BLOUNTVILLE — Sullivan County’s school board has voted to fund a purchase of 15.23 acres adjacent to Sullivan East Middle School, something it agreed by contract to buy on a delayed basis almost three years ago.
The land is to become the home of Patriot Park, a proposed part of the Overmountain Victory National Historic Trail through the National Park Service, although the Board of Education has not formally approved that use.
However, three of the seven board members did not support the vote Thursday night, and the 24-member County Commission still must approve the appropriation of $416,000 from the school system’s restricted reserve. Another $10,000 was paid as earnest money for the purchase in May 2017, along with $1.75 million for the roughly 54 acres for the middle school campus.
East Middle opened Jan. 7, taking in students from the former Bluff City Middle, Holston Valley Middle and the middle school portion of Mary Hughes, a K-8 school. As previously reported, the board voted Feb. 6 to declare Bluff City and Holston Valley middle schools and the old Holston Institute near Blountville as surplus and voted Thursday to sell those properties via sealed bid.
BOE member Matthew Spivey, an attorney, told the board that if the East Middle purchase is not approved, land owner Ike Fleenor could sue for breach of contract. BOE Chairman Michael Hughes said that the entire amount of 69.41 acres, was an “all or nothing” buy. School board attorney Pat Hull said he understood that Fleenor kept some cattle on the land in question.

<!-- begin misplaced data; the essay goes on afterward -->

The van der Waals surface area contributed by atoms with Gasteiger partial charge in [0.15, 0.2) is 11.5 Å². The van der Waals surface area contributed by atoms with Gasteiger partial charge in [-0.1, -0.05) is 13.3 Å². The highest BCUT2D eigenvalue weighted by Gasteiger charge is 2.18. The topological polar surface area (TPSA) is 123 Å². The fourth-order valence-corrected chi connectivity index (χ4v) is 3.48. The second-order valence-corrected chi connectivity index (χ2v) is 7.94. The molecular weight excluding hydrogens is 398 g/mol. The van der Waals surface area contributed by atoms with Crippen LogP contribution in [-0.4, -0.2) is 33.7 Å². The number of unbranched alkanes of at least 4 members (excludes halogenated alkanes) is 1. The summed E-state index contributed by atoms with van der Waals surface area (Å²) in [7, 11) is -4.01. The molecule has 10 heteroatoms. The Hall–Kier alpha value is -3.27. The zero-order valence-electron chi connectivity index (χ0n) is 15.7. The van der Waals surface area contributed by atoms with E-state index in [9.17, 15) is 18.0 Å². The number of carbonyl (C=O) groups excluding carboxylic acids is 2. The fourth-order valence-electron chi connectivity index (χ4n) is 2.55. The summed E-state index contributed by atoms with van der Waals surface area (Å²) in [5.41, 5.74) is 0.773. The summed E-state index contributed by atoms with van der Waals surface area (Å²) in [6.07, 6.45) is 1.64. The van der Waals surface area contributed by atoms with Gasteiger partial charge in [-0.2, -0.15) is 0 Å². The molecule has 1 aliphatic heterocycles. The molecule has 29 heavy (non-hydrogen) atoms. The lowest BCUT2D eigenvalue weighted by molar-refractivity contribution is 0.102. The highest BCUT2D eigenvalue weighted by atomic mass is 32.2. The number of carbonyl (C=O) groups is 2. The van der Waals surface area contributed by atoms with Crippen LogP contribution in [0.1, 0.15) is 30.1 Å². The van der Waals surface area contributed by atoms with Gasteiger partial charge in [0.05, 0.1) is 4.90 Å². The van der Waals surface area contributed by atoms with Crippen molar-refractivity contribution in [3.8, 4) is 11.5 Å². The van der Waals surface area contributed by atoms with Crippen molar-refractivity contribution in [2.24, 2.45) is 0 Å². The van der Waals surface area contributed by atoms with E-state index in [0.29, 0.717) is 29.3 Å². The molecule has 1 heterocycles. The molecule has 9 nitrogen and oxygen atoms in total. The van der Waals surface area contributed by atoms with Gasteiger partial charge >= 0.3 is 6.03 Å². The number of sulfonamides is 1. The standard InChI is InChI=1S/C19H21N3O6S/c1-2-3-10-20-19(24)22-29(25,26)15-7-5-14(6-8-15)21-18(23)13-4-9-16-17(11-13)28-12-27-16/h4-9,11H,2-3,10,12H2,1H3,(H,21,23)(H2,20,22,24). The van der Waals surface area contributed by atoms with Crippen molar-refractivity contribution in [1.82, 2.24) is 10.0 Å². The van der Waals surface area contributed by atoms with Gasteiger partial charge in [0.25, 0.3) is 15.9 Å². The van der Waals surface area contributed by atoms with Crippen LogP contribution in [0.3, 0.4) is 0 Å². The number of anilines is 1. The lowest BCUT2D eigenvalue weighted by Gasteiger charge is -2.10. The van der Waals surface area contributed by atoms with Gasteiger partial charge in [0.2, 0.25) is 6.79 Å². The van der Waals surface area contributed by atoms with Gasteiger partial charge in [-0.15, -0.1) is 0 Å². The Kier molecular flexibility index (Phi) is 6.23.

“We’re just making two payments,” Hughes said before the vote. “There was no opportunity just to buy this or that.”
However, board member Mark Ireson said since the land is not to be used for a school, he thought maybe the money could be used for other pressing needs, although funds from the restricted reserves are earmarked for the sole purpose of buying the 15.23 acres.
The board voted 4-1 with two abstentions to request the County Commission approve using the reserve funds to buy the remaining land per the contract. Voting for the proposal were Hughes of Hickory Tree, Vice Chairman Randall Jones of Indian Springs, Randall Gilmore of Blountville and Spivey of Kingsport. Mark Ireson of Colonial Heights and Jane Thomas of the Bluff City area abstained, while Paul Robinson of Bloomingdale voted no.
In other action, the BOE:
— Recognized Sullivan South High student Alex Overbay for earning fourth place statewide in wrestling.
— Discussed, during a work session before the meeting, an idea from high school principals to revisit a decision about three years ago to do away with final exam exemptions for students with perfect or near-perfect attendance. The old policy was students with a 3.5 grade point average or no more than two absences per semester were exempt from final exams, but starting in 2018-19 that exemption went away.
Director of Schools David Cox said that while habitual truancy and absenteeism are down, overall absenteeism is up slightly. He said the concern is that more “senior lay out days” are popping up since all students, even those with straight A’s and perfect or near perfect attendance, still must take final exams.
However, Ireson said he’d like to see a middle ground because he is concerned high school students are not prepared for final comprehensive exams in college if they can opt out of final exams. He said he’s had parents of Sullivan County graduates approach him about the matter and has seen it firsthand.
Ireson and Thomas in the meeting and the work session beforehand questioned if the land on the southern end of the property was “unbuildable,” with Ireson saying he had thought until recently it was to be used for a possible new elementary school next to the middle school.
Hughes said the land is buildable but the school board chose not to build there. The potential new elementary would be on the northern side of the middle school.